Date
21 November 2017
Cyrus Mui (R) and Susan Chan of iShares say many investors are short-selling A-share ETFs to hedge the risks following the sharp rally in the mainland market. Photo: EJ Insight
Cyrus Mui (R) and Susan Chan of iShares say many investors are short-selling A-share ETFs to hedge the risks following the sharp rally in the mainland market. Photo: EJ Insight

A-share ETFs see more short-selling, redemptions: fund manager

The iShares FTSE A50 China Index ETF (02823.HK) has been trading at a discount to its net asset value (NAV) for the past four months despite a sharp rally in A shares after the launch of the Shanghai-Hong Kong Stock Connect.

A principal reason is that several investors in the ETF opted to take profits after the launch of the cross-border stock trading program, according to an executive overseeing the fund.

“The concept of the Shanghai-Hong Kong Stock Connect started floating in June and July last year; and [positions were built up] significantly… but after the launch of the Stock Connect, redemption requests began to take place,” said Cyrus Mui, vice president for product strategy at iShares ETF.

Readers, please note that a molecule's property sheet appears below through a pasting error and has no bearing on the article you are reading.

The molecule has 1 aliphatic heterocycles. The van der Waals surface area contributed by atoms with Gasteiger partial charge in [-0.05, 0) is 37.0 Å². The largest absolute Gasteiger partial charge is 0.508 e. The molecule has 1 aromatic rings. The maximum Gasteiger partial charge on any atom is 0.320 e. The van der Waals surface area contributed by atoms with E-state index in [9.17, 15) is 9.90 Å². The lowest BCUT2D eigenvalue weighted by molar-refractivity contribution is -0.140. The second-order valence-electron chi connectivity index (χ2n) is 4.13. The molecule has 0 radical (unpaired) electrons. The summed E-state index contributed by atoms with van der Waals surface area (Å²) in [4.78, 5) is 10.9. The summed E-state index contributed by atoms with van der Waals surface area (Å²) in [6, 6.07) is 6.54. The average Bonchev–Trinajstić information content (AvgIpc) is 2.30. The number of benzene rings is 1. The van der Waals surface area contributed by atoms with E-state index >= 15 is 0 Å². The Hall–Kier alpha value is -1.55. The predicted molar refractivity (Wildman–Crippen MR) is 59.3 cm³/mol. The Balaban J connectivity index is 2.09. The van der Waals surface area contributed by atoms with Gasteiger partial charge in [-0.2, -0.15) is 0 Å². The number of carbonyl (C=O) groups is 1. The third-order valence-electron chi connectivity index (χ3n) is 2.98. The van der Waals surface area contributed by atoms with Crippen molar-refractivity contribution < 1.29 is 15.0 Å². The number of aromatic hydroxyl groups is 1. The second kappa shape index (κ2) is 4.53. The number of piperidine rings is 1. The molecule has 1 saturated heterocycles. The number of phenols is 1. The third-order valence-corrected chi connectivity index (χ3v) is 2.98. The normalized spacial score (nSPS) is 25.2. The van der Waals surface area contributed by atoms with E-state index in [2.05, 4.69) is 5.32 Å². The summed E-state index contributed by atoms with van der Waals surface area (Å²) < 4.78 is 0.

“Certain investors sold their positions in (iShares FTSE A50 China Index ETF) to take profits after the launch of the Stock Connect,” he said, noting that investors now “have other means to enter the A-share market”.

Susan Chan, head of iShares at Asia Pacific, said overseas investors were able to buy into A-shares via the Stock Connect scheme instead of waiting for QFII and RQFII quotas.

“There was then a sharp rally in A shares but H shares were not on par,” Chan said. Some people then began short-selling A-shares and picking up H-shares, she said.

Mui also said that short-selling of the exchange-traded fund (ETF) that tracks the performance of the FTSE China A50 Index has increased.

“When the A-share market is on an upward trend, some investors may think the rally is about to end and they need to have some hedging for their positions… Hence they short-sell positions in the ETF,” he said.

But he said the short-selling practice is a good thing for the ETF market, as it enables ETFs to serve as financial instruments rather than being just an exposure tool to the A-share market.

A-share ETFs accounted for more than 30 percent of short-selling turnover on the Hong Kong Stock Exchange in December 2014 when there was a big rally in the mainland’s A-share market.

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JH/JP/RC

EJ Insight reporter

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